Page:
History is replete with instances where more technology and more mechanization invariably strengthened the hands of the capitalist profit mongers and weakened the position of the workforce. As Karl Marx had rightly stated, “Machines were, it may be said, the weapon employed by the capitalist to quell the revolt of specialized labor”. Irrespective of the way the technologies and workplaces evolve, the governments all over the world have to formulate suitable policies to protect ‘human’ interests, not the ‘machine’ interests for when they protect the machine interests the ultimate beneficiaries will be the big business corporations who will own those machines.

The impending paradigm shift in the workplace necessitates the introduction of a new economic model. Otherwise, the people who will be wronged may get attracted either towards ultra-left or ultra-right, which will invariably give rise to many societal problems. The world has already witnessed this phenomenon in the form of the emergence of Donald Trump. Therefore, the world needs to build a new economic model, which will not only maximize the well-being of all the humans but also attracts them towards sustainable living. However, that is not very easy to achieve though not impossible. Because the free market capitalists, who have been enjoying their heyday ever since the emergence of the neo-liberalism, will not give up their powers and privileges so easily.

In India Public Health is Left to Private Vultures.

The legendary Telugu poet Gurajada Appa Rao famously proclaimed that a nation is not a piece of real estate but is a multitude of people. Now the question arises what kind of people make our nation strong and powerful? The obvious answer is only those people who are well educated, healthy and empowered, can build a strong nation.  The investment in health and education come under human capital and is vital for the healthy and equitable growth of any nation. In view of the vital importance of these two sectors, even the staunchly capitalist societies don’t leave them to capitalist profit mongers and take direct responsibility of providing these services to the needy. However, In India which is the home of teeming millions who are too poor, the government has renounced its responsibility of providing quality education and healthcare services to the people of the country. The private players are well entrenched in these two sectors and are fleecing the people with exorbitant fees.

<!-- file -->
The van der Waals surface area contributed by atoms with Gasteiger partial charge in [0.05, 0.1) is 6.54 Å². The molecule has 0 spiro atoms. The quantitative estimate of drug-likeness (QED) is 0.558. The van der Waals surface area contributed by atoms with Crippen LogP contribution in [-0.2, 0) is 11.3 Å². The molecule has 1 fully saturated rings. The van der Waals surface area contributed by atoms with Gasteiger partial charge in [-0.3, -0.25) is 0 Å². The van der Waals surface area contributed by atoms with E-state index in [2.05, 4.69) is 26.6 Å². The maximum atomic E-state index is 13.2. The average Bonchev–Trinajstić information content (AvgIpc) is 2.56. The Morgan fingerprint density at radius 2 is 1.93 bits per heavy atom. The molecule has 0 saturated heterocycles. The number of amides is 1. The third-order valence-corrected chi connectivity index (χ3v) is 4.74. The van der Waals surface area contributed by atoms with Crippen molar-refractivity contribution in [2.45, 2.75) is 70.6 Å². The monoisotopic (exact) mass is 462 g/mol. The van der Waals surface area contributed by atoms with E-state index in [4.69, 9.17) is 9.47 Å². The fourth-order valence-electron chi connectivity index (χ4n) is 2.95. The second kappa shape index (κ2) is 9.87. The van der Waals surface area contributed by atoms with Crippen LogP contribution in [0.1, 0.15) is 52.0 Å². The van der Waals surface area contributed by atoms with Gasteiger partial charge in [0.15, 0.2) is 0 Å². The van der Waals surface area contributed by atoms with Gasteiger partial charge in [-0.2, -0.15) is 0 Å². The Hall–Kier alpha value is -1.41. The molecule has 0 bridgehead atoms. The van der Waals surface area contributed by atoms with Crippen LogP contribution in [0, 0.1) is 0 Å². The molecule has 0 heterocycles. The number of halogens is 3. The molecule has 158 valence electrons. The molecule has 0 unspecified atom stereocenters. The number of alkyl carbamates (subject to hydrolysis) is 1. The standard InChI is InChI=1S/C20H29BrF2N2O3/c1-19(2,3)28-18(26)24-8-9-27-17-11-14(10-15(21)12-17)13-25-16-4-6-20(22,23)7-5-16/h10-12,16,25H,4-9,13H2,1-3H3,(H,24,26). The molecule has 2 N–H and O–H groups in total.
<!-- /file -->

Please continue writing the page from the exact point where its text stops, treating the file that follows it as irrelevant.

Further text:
The hospitals that are run by the government have turned into the virtual hellholes for the poor. It appears that Lord Yama, the Hindu God of death, has deployed all his “kinkaras’ only at the gates of government hospitals considering the demand the death has in those places. We are all well aware of the fact that death has been dancing ceaselessly in the government hospitals in Uttar Pradesh and the government-run hospitals in other parts of the country are no better. Most of the privately owned, so-called super specialty hospitals in the country charge exorbitant consultation fees and prescribe excessive pathology tests. The private healthcare sector spends a lot of money on advertising and marketing and this expenditure is finally imposed on patients. The corporate-friendly governments are highly reluctant to exercise any kind of control over these looters and remain as mute spectators letting them feely indulge in excessive profiteering.